It's not that I think if you're doing nothing wrong you have nothing to hide, either... everyone has things that they would rather be private, and I believe everyone is entitled to that... but people should deal with the things that they want to be private in environments that *ARE* private... not in places that are public, which is, you know... the very *opposite* of private. Your privacy when you aren't trying to be in a private place is ultimately dependent not on what you might believe or want, but solely on how much other people want to pay attention to you in the first place, and so worrying about it in such circumstances even at best represents what is probably an inflated opinion of oneself, believing oneself to be far more important to other people that they don't know than is realistically likely to be the case.

So when the premise that might otherwise make one care about it is based on a falsehood (that other people are as interested in them as they are), there's no rational basis to be worried about it.

When I want privacy, I go somewhere private. I step outside, however... and it's fair game.

Comment Why do people care... (Score 1, Interesting) 77

... whether or not somebody else records them in a public place? For fuck's sake, if they are within earshot, they are recording your audio and if they are in eyeshot, they are recording your video... the only difference is that the device that is doing the recording is their brain. When wetware becomes a thing, even that distinction to external devices such as cameras or microphones will be irrelevant. The *only* thing that really protects your privacy when you are in a public place is whether or not people are interested enough in paying attention to you.

Obviously,. you could still prosecute people that distribute content that was recorded without permission of the subject, but I see no point to the outcries against people who might record for their own personal use, and in all honesty, are probably not actually *that* interested in you in the first place to notice you, specifically, among everything else they might be recording and actually *are* interested in.

The only caveat to this I would suggest is that without clear signage to the effect that states that an area is being monitored or recorded, a person doing the monitoring or recording must be physically at the location the recording is occurring... I do not think it should necessarily be externally obvious that they are recording anything, however... any more than it should be required that if a person is simply observing people as they go by should be carrying sign saying that they are watching you.


The Verge's Deputy Editor Chris Ziegler Was Secretly Working For Apple For Two Months ( 70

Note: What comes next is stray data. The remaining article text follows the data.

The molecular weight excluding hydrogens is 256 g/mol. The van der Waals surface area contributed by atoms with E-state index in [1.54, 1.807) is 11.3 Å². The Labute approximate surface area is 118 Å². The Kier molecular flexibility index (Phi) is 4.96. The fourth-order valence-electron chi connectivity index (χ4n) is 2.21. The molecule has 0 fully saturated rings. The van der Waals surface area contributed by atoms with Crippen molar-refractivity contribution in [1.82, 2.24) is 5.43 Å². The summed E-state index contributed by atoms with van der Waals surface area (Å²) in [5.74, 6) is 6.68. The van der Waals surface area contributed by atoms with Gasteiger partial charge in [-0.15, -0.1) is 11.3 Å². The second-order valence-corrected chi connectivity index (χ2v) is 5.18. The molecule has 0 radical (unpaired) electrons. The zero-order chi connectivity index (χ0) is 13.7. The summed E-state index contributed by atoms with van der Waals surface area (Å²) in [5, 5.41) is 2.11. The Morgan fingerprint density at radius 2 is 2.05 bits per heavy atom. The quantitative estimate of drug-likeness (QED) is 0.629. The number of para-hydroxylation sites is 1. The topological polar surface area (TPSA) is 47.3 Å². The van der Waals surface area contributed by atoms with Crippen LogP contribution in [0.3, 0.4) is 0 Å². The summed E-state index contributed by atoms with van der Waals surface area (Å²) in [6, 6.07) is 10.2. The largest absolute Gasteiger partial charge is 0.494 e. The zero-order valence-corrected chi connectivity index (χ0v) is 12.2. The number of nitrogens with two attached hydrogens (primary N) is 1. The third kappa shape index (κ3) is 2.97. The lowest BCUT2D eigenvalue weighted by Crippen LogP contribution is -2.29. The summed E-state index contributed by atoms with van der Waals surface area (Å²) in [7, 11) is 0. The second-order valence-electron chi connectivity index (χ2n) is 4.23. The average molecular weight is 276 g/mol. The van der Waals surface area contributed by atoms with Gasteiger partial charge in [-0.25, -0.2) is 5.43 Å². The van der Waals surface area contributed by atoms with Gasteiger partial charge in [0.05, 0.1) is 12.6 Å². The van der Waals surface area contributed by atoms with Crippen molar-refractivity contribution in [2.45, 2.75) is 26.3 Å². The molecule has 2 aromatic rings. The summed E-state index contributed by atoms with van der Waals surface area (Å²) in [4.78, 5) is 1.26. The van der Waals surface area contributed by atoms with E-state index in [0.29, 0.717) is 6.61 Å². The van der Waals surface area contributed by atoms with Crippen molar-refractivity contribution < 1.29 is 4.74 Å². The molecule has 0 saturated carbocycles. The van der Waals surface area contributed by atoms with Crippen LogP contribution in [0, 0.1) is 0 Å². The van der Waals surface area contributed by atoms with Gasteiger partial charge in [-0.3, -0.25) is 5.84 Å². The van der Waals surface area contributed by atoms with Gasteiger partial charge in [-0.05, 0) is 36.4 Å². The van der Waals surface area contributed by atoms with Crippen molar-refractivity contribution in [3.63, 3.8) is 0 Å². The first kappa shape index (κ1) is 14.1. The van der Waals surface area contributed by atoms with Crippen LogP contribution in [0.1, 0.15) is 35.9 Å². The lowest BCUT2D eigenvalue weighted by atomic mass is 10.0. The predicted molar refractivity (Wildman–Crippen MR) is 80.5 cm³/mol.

An anonymous reader quotes a report from Gizmodo: Late this afternoon, Nilay Patel, the editor-in-chief of The Verge, published a post detailing the circumstances around the departure of Chris Ziegler, a founding member of the site. As it turns out, according to Patel, Ziegler had been pulling double duty as an employee of both The Verge and Apple. "The circumstances of Chris' departure from The Verge raised ethical issues which are worth disclosing in the interests of transparency and respect for our audience," Patel wrote. "We're confident that there wasn't any material impact on our journalism from these issues, but they are still serious enough to merit disclosure." According to Patel, Ziegler, whose most recent post was published in July, began working for Apple in July but didn't disclose his new job; The Verge apparently didn't discover he'd been working there until early September. Patel noted that Ziegler continued to work for The Verge in July, but "was not in contact with us through most of August and into September." What's not clear is how The Verge leadership went six weeks without hearing from their deputy editor or taking serious action (like filing a missing person's report) to try to find him. Patel says they "made every effort to contact him and to offer him help if needed." Patel noted the obvious conflict of interest, and added that Ziegler was fired the same day they verified his employment at Apple. "Chris did not attempt to steer any coverage towards or away from Apple, and any particular decisions he helped make had the same outcomes they would have had absent his involvement," Patel wrote. However, it's still unclear how exactly the team at Vox Media, The Verge's parent company, ascertained there was no editorial consequences from the dual-employment. You can read Patel's full statement here. Vox Media's Fay Sliger followed up with a statement to Gizmodo: "Chris is no longer an employee of The Verge or Vox Media. Chris accepted a position with Apple, stopped communicating with The Verge's leadership, and his employment at The Verge was terminated. Vox Media's editorial director Lockhart Steele conducted an internal review of this conflict of interest, and after a thorough investigation, it was determined that there was no impact on editorial decisions or journalism produced at The Verge or elsewhere in Vox Media. We've shared details about this situation with The Verge's audience and will continue to be transparent should any new information come to light."